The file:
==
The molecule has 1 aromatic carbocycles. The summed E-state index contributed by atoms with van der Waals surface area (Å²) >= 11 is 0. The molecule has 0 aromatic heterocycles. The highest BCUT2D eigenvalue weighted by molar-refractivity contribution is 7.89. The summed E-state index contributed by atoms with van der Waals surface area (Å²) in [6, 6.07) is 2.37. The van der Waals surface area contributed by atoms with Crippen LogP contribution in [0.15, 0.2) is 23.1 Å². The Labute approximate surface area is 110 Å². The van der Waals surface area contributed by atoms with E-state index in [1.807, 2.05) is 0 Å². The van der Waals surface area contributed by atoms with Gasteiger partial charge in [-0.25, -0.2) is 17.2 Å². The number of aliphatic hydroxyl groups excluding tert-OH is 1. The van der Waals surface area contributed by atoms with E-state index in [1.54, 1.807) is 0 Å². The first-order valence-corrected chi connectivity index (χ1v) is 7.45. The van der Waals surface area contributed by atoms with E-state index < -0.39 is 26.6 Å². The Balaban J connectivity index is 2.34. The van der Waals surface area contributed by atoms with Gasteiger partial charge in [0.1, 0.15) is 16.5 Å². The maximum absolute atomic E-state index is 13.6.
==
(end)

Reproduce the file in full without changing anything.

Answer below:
The molecule has 1 aromatic carbocycles. The summed E-state index contributed by atoms with van der Waals surface area (Å²) >= 11 is 0. The molecule has 0 aromatic heterocycles. The highest BCUT2D eigenvalue weighted by molar-refractivity contribution is 7.89. The summed E-state index contributed by atoms with van der Waals surface area (Å²) in [6, 6.07) is 2.37. The van der Waals surface area contributed by atoms with Crippen LogP contribution in [0.15, 0.2) is 23.1 Å². The Labute approximate surface area is 110 Å². The van der Waals surface area contributed by atoms with E-state index in [1.807, 2.05) is 0 Å². The van der Waals surface area contributed by atoms with Gasteiger partial charge in [-0.25, -0.2) is 17.2 Å². The number of aliphatic hydroxyl groups excluding tert-OH is 1. The van der Waals surface area contributed by atoms with E-state index in [1.54, 1.807) is 0 Å². The first-order valence-corrected chi connectivity index (χ1v) is 7.45. The van der Waals surface area contributed by atoms with E-state index < -0.39 is 26.6 Å². The Balaban J connectivity index is 2.34. The van der Waals surface area contributed by atoms with Gasteiger partial charge in [0.1, 0.15) is 16.5 Å². The maximum absolute atomic E-state index is 13.6.